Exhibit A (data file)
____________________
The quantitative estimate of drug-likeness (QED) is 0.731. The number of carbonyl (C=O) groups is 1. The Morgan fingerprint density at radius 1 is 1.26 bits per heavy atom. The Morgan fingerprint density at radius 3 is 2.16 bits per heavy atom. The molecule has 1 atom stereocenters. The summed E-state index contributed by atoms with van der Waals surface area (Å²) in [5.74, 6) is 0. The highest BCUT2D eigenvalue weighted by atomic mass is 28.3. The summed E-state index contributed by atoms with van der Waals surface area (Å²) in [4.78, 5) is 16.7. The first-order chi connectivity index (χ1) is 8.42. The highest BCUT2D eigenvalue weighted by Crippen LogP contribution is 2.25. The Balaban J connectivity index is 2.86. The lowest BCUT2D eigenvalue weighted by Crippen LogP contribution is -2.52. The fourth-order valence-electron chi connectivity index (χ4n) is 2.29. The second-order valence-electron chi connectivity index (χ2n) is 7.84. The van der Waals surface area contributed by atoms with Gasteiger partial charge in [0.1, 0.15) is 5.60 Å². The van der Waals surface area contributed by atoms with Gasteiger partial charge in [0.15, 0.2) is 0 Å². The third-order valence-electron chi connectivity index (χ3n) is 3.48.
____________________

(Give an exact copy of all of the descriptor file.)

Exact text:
The quantitative estimate of drug-likeness (QED) is 0.731. The number of carbonyl (C=O) groups is 1. The Morgan fingerprint density at radius 1 is 1.26 bits per heavy atom. The Morgan fingerprint density at radius 3 is 2.16 bits per heavy atom. The molecule has 1 atom stereocenters. The summed E-state index contributed by atoms with van der Waals surface area (Å²) in [5.74, 6) is 0. The highest BCUT2D eigenvalue weighted by atomic mass is 28.3. The summed E-state index contributed by atoms with van der Waals surface area (Å²) in [4.78, 5) is 16.7. The first-order chi connectivity index (χ1) is 8.42. The highest BCUT2D eigenvalue weighted by Crippen LogP contribution is 2.25. The Balaban J connectivity index is 2.86. The lowest BCUT2D eigenvalue weighted by Crippen LogP contribution is -2.52. The fourth-order valence-electron chi connectivity index (χ4n) is 2.29. The second-order valence-electron chi connectivity index (χ2n) is 7.84. The van der Waals surface area contributed by atoms with Gasteiger partial charge in [0.1, 0.15) is 5.60 Å². The van der Waals surface area contributed by atoms with Gasteiger partial charge in [0.15, 0.2) is 0 Å². The third-order valence-electron chi connectivity index (χ3n) is 3.48.